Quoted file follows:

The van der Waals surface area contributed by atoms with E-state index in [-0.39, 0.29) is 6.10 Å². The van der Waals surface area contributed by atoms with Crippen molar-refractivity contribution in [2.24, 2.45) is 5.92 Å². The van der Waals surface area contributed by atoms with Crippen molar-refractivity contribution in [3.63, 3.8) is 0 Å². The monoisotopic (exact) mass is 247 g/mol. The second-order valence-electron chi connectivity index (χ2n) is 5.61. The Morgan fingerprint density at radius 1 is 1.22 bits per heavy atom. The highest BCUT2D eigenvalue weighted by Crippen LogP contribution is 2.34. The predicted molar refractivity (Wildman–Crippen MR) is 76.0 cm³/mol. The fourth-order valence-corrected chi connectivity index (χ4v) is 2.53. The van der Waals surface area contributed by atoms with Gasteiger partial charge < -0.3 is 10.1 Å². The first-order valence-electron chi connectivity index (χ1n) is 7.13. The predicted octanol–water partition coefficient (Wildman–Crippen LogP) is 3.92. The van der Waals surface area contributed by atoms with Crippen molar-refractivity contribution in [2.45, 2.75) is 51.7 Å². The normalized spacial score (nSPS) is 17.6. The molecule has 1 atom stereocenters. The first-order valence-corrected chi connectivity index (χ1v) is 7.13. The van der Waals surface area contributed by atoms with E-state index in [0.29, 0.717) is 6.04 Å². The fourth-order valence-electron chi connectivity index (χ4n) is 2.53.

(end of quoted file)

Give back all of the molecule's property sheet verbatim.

The van der Waals surface area contributed by atoms with E-state index in [-0.39, 0.29) is 6.10 Å². The van der Waals surface area contributed by atoms with Crippen molar-refractivity contribution in [2.24, 2.45) is 5.92 Å². The van der Waals surface area contributed by atoms with Crippen molar-refractivity contribution in [3.63, 3.8) is 0 Å². The monoisotopic (exact) mass is 247 g/mol. The second-order valence-electron chi connectivity index (χ2n) is 5.61. The Morgan fingerprint density at radius 1 is 1.22 bits per heavy atom. The highest BCUT2D eigenvalue weighted by Crippen LogP contribution is 2.34. The predicted molar refractivity (Wildman–Crippen MR) is 76.0 cm³/mol. The fourth-order valence-corrected chi connectivity index (χ4v) is 2.53. The van der Waals surface area contributed by atoms with Gasteiger partial charge < -0.3 is 10.1 Å². The first-order valence-electron chi connectivity index (χ1n) is 7.13. The predicted octanol–water partition coefficient (Wildman–Crippen LogP) is 3.92. The van der Waals surface area contributed by atoms with Crippen molar-refractivity contribution in [2.45, 2.75) is 51.7 Å². The normalized spacial score (nSPS) is 17.6. The molecule has 1 atom stereocenters. The first-order valence-corrected chi connectivity index (χ1v) is 7.13. The van der Waals surface area contributed by atoms with E-state index in [0.29, 0.717) is 6.04 Å². The fourth-order valence-electron chi connectivity index (χ4n) is 2.53.